Nkengasong’s article comes while several international organizations and humanitarian NGOs have released reports regarding the serious situation, in particular African regions, regarding floods, armed conflicts, locust attacks and a lack of basic services like access to clean water or circumstances that allow social distance needed to avoid the contagious virus.
According to reports, even the international humanitarian fund allocated for Africa is facing a shortage to help African adults and children in the face of a complicated scene in which insecurity, hunger, poverty, health treat and being deprived of education opportunities are being mixed.
Poor health systems
In March 2017, a report shared by the UN said 1.6 million Africans have died of malaria, tuberculosis and HIV-related illnesses in 2015, mainly because of a lack of medicine.
“Less than 2% of drugs consumed in Africa are produced on the continent, meaning that many sick patients do not have access to locally produced drugs and may not afford to buy the imported ones,” it said.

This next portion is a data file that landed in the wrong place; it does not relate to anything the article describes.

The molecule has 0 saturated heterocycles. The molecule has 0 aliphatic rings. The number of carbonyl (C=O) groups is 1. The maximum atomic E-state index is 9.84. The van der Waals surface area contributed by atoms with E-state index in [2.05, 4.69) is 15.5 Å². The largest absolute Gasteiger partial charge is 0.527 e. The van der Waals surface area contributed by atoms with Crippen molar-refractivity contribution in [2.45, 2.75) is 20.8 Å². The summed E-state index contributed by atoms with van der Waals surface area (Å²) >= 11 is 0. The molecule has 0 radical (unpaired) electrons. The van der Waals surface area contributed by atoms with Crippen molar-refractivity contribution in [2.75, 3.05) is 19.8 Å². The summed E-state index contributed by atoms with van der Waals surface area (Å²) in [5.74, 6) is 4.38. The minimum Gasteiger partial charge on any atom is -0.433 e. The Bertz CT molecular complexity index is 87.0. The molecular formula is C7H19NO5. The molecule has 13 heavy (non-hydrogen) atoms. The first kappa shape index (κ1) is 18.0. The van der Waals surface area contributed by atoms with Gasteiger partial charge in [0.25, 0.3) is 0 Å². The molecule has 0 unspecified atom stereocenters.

For instance, in parts of Zimbabwe, nurses could give pain killers to patients as a “treat-all drug.”
It went on to voice that nearly 80% of Africans “rely on public health facilities, … with public health facilities suffering chronic shortages of critical drugs,” leaving many patients dead from “easily curable diseases.”
After COVID-19 invaded Africa, several reports talked about protests and strikes by doctors and health workers in African countries because of a lack of protection to deal with the contagious virus and providing help to infected patients.
Doctors and health workers also have suffered from a lack of rights, including prober wages and basic financial rights.